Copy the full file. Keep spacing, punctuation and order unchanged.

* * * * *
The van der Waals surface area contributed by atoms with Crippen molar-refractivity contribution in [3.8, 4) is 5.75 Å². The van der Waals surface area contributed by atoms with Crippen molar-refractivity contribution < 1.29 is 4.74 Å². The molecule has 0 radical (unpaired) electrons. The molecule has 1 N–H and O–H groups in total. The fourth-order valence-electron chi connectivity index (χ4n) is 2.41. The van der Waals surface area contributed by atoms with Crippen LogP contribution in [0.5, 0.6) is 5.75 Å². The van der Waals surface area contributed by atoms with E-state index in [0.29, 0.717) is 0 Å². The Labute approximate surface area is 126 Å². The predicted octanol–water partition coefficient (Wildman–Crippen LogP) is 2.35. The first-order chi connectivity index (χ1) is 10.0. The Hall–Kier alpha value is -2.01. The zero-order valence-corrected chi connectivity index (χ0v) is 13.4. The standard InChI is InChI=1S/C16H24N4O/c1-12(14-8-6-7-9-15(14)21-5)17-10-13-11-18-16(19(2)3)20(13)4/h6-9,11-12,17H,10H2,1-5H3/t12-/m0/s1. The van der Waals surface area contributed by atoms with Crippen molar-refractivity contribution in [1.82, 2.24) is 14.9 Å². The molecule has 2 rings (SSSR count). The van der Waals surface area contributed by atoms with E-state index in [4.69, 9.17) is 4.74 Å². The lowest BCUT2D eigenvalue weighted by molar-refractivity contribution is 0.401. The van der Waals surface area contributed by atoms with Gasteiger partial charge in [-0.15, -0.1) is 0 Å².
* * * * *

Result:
The van der Waals surface area contributed by atoms with Crippen molar-refractivity contribution in [3.8, 4) is 5.75 Å². The van der Waals surface area contributed by atoms with Crippen molar-refractivity contribution < 1.29 is 4.74 Å². The molecule has 0 radical (unpaired) electrons. The molecule has 1 N–H and O–H groups in total. The fourth-order valence-electron chi connectivity index (χ4n) is 2.41. The van der Waals surface area contributed by atoms with Crippen LogP contribution in [0.5, 0.6) is 5.75 Å². The van der Waals surface area contributed by atoms with E-state index in [0.29, 0.717) is 0 Å². The Labute approximate surface area is 126 Å². The predicted octanol–water partition coefficient (Wildman–Crippen LogP) is 2.35. The first-order chi connectivity index (χ1) is 10.0. The Hall–Kier alpha value is -2.01. The zero-order valence-corrected chi connectivity index (χ0v) is 13.4. The standard InChI is InChI=1S/C16H24N4O/c1-12(14-8-6-7-9-15(14)21-5)17-10-13-11-18-16(19(2)3)20(13)4/h6-9,11-12,17H,10H2,1-5H3/t12-/m0/s1. The van der Waals surface area contributed by atoms with Crippen molar-refractivity contribution in [1.82, 2.24) is 14.9 Å². The molecule has 2 rings (SSSR count). The van der Waals surface area contributed by atoms with E-state index in [4.69, 9.17) is 4.74 Å². The lowest BCUT2D eigenvalue weighted by molar-refractivity contribution is 0.401. The van der Waals surface area contributed by atoms with Gasteiger partial charge in [-0.15, -0.1) is 0 Å².